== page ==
Powdered milk, also called milk powder, dried milk, or dry milk, is a manufactured dairy product made by evaporating milk to dryness. One purpose of drying milk is to preserve it; milk powder has a far longer shelf life than liquid milk and does not need to be refrigerated, due to its low moisture content. Another purpose is to reduce its bulk for the economy of transportation. Powdered milk and dairy products include such items as dry whole milk, nonfat (skimmed) dry milk, dry buttermilk, dry whey products, and dry dairy blends.
Powdered milk is frequently used in the manufacture of infant formula, confectionery such as chocolate and caramel candy, and in recipes for baked goods where adding liquid milk would render the product too thin. Many no-cook recipes that use nut butter use powdered milk to prevent the nut butter from turning liquid by absorbing the oil.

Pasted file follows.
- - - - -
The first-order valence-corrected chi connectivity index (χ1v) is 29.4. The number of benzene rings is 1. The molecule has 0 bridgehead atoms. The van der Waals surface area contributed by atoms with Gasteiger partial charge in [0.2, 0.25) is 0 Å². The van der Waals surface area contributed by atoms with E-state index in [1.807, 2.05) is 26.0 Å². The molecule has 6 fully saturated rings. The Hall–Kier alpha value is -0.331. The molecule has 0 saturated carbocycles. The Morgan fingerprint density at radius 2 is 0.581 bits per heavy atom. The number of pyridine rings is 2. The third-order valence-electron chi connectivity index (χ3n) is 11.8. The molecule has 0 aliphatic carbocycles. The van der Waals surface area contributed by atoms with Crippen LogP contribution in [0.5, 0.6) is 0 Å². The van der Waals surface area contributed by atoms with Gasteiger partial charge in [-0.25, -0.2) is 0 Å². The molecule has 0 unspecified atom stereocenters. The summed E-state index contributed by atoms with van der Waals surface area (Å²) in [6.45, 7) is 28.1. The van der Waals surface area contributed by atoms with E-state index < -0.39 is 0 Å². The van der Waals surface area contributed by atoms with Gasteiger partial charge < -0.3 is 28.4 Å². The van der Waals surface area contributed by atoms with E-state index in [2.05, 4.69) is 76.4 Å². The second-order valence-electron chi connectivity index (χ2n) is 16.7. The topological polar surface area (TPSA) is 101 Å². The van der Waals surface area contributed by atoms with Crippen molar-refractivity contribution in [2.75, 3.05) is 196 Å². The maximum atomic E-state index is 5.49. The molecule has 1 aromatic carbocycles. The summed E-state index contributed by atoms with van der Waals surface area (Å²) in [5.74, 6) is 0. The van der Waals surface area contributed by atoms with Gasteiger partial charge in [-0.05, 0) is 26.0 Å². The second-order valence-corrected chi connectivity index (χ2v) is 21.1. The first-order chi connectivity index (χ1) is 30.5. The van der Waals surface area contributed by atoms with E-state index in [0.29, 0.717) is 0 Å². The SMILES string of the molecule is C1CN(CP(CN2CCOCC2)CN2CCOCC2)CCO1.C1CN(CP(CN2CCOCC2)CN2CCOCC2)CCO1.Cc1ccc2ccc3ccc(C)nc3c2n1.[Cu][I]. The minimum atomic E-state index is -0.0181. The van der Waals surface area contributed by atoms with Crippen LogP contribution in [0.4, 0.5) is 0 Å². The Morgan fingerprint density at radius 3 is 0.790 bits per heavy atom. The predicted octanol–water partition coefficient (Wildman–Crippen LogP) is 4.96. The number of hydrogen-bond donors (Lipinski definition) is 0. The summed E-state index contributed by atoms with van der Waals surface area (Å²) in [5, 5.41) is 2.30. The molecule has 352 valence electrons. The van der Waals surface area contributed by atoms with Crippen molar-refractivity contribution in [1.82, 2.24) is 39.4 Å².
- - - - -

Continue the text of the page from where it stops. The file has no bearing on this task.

Milk powders contain all 21 standard amino acids, the building blocks of proteins, and are high in soluble vitamins and minerals. According to USAID, the typical average amounts of major nutrients in the reconstituted nonfat dry milk are (by weight) 36% protein, 52% carbohydrates (predominantly lactose), calcium 1.3%, and potassium 1.8%. Whole milk powder, on the other hand, contains on average 25-27% protein, 36-38% carbohydrates, 26-40% fat, and 5-7% ash (minerals). In Canada, powdered milk must contain added vitamin D in an amount such that a reasonable daily intake of the milk will provide between 300 and 400 International units (IU) of vitamin D. However, inappropriate storage conditions, such as high relative humidity and high ambient temperature, can significantly degrade the nutritive value of milk powder.